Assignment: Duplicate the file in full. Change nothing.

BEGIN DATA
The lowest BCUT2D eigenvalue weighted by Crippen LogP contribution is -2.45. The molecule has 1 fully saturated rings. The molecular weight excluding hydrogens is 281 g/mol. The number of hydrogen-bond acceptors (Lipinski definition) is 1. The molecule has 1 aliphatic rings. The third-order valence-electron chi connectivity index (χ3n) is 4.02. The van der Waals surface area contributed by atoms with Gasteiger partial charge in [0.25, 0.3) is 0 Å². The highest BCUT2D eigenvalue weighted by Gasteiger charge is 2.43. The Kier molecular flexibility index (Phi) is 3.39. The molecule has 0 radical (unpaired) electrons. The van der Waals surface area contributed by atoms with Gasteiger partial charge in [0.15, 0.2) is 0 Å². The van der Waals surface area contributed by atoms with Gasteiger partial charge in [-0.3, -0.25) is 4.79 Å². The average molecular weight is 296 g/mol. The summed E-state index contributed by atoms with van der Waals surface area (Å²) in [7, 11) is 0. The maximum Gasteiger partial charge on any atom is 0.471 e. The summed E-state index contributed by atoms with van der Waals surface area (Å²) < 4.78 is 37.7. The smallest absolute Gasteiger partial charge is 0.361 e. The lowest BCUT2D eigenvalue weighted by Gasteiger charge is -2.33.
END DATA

The lowest BCUT2D eigenvalue weighted by Crippen LogP contribution is -2.45. The molecule has 1 fully saturated rings. The molecular weight excluding hydrogens is 281 g/mol. The number of hydrogen-bond acceptors (Lipinski definition) is 1. The molecule has 1 aliphatic rings. The third-order valence-electron chi connectivity index (χ3n) is 4.02. The van der Waals surface area contributed by atoms with Gasteiger partial charge in [0.25, 0.3) is 0 Å². The highest BCUT2D eigenvalue weighted by Gasteiger charge is 2.43. The Kier molecular flexibility index (Phi) is 3.39. The molecule has 0 radical (unpaired) electrons. The van der Waals surface area contributed by atoms with Gasteiger partial charge in [0.15, 0.2) is 0 Å². The van der Waals surface area contributed by atoms with Gasteiger partial charge in [-0.3, -0.25) is 4.79 Å². The average molecular weight is 296 g/mol. The summed E-state index contributed by atoms with van der Waals surface area (Å²) in [7, 11) is 0. The maximum Gasteiger partial charge on any atom is 0.471 e. The summed E-state index contributed by atoms with van der Waals surface area (Å²) < 4.78 is 37.7. The smallest absolute Gasteiger partial charge is 0.361 e. The lowest BCUT2D eigenvalue weighted by Gasteiger charge is -2.33.